Since the cost-based approach relies on statistics, you should generate statistics for all tables, clusters, and indexes accessed by your SQL statements before using the cost-based approach. If the size and data distribution of these tables changes frequently, you should generate these statistics regularly to ensure that they accurately represent the data in the tables.

Oracle can generate statistics using these techniques:

Use estimation, rather than computation, unless you think you need exact values:

To perform a computation, Oracle requires enough space to perform a scan and sort of the table. If there is not enough space in memory, temporary space may be required. For estimations, Oracle requires enough space to perform a scan and sort of all of the rows in the requested sample of the table.

Because of the time and space required for the computation of table statistics, it is usually best to perform an estimation with a 20% sample size for tables and clusters. For indexes, computation does not take up as much time or space, so it is best to perform a computation.

When you generate statistics for a table, column, or index, if the data dictionary already contains statistics for the analyzed object, Oracle updates the existing statistics with the new ones. Oracle invalidates any currently parsed SQL statements that access any of the analyzed objects. When such a statement is next executed, the optimizer automatically chooses a new execution plan based on the new statistics. Distributed statements issued on remote databases that access the analyzed objects use the new statistics when they are next parsed.

Some statistics are always computed, regardless of whether you specify computation or estimation. If you choose estimation and the time saved by estimating a statistic is negligible, Oracle computes the statistic.

You can generate statistics with the ANALYZE command.

Example: This example generates statistics for the EMP table and its indexes:

ANALYZE TABLE emp
ESTIMATE STATISTICS;

Choosing a Goal for the Cost-Based Approach

The execution plan produced by the optimizer can vary depending upon the optimizer's goal. Optimizing for best throughput is more likely to result in a full table scan rather than an indexed scan, or a sort-merge join rather than a nested loops join. Optimizing for best response time is more likely to result in an index scan or a nested loops join.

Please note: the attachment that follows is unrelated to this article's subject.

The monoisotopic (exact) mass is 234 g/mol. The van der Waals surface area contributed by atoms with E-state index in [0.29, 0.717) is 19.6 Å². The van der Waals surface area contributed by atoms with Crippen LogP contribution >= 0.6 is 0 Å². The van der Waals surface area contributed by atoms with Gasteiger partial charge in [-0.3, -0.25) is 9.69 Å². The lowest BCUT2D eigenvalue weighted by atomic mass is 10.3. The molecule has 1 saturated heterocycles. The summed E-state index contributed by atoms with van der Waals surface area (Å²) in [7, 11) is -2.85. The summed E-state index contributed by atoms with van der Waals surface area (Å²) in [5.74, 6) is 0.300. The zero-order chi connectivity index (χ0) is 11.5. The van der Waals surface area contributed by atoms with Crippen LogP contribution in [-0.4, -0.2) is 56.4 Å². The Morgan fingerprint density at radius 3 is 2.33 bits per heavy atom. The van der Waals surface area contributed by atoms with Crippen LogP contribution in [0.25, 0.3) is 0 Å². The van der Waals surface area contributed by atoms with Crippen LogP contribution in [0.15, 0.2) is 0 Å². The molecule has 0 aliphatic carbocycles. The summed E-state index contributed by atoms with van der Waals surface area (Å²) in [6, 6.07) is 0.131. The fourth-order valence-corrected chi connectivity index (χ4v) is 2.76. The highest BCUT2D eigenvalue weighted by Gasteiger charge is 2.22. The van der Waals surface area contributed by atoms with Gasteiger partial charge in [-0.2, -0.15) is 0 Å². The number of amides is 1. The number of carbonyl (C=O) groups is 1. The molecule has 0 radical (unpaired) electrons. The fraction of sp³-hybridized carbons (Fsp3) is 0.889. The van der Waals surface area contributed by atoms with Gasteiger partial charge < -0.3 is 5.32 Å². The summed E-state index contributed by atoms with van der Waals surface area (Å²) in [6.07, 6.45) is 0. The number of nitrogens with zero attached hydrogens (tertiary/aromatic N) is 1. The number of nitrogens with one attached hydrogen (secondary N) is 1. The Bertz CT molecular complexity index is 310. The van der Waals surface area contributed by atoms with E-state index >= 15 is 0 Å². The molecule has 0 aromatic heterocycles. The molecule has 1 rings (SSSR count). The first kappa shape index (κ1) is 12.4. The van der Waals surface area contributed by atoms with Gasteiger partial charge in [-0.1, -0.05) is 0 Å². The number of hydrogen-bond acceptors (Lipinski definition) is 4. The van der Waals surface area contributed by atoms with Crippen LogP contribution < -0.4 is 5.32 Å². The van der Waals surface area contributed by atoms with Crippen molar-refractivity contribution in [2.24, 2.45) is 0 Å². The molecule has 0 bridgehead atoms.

For example, consider a join statement that can be executed with either a nested loops operation or a sort-merge operation. The sort-merge operation may return the entire query result faster, while the nested loops operation may return the first row faster. If the goal is best throughput, the optimizer is more likely to choose a sort-merge join. If the goal is best response time, the optimizer is more likely to choose a nested loops join.

Choose a goal for the optimizer based on the needs of your application:

By default, the cost-based approach optimizes for best throughput. You can change the goal of the cost-based approach in these ways:

Example: This statement changes the goal of the cost-based approach for your session to best response time:

ALTER SESSION SET OPTIMIZER_GOAL = FIRST_ROWS;

Parameters Which Affect CBO Plans

The following initialization parameters affect cost-based optimization plans:

Table 7-1: Parameters Affecting Cost-Based Optimization Plans

OPTIMIZER_SEARCH_LIMIT

 

the maximum number of tables in the FROM clause for which all possible join permutations will be considered

 

OPTIMIZER_GOAL

 

dynamically changeable parameter you can use to modify the goal of the cost-based optimization approach for your session. Used only in the session; not used in initialization file.

 

OPTIMIZER_MODE

 

sets the mode of the optimizer at instance startup: rule-based, cost based optimized for throughput or response time, or a choice based on presence of statistics. Used in initialization file only; use OPTIMIZER_MODE to change the value during a session.

 

OPTIMIZER_PERCENT_PARALLEL

 

defines the amount of parallelism that the optimizer uses in its cost functions

 

HASH_JOIN_ENABLED

 

enables or disables the hash join feature

 

HASH_AREA_SIZE

 

larger value causes hash join costs to be cheaper, giving more hash joins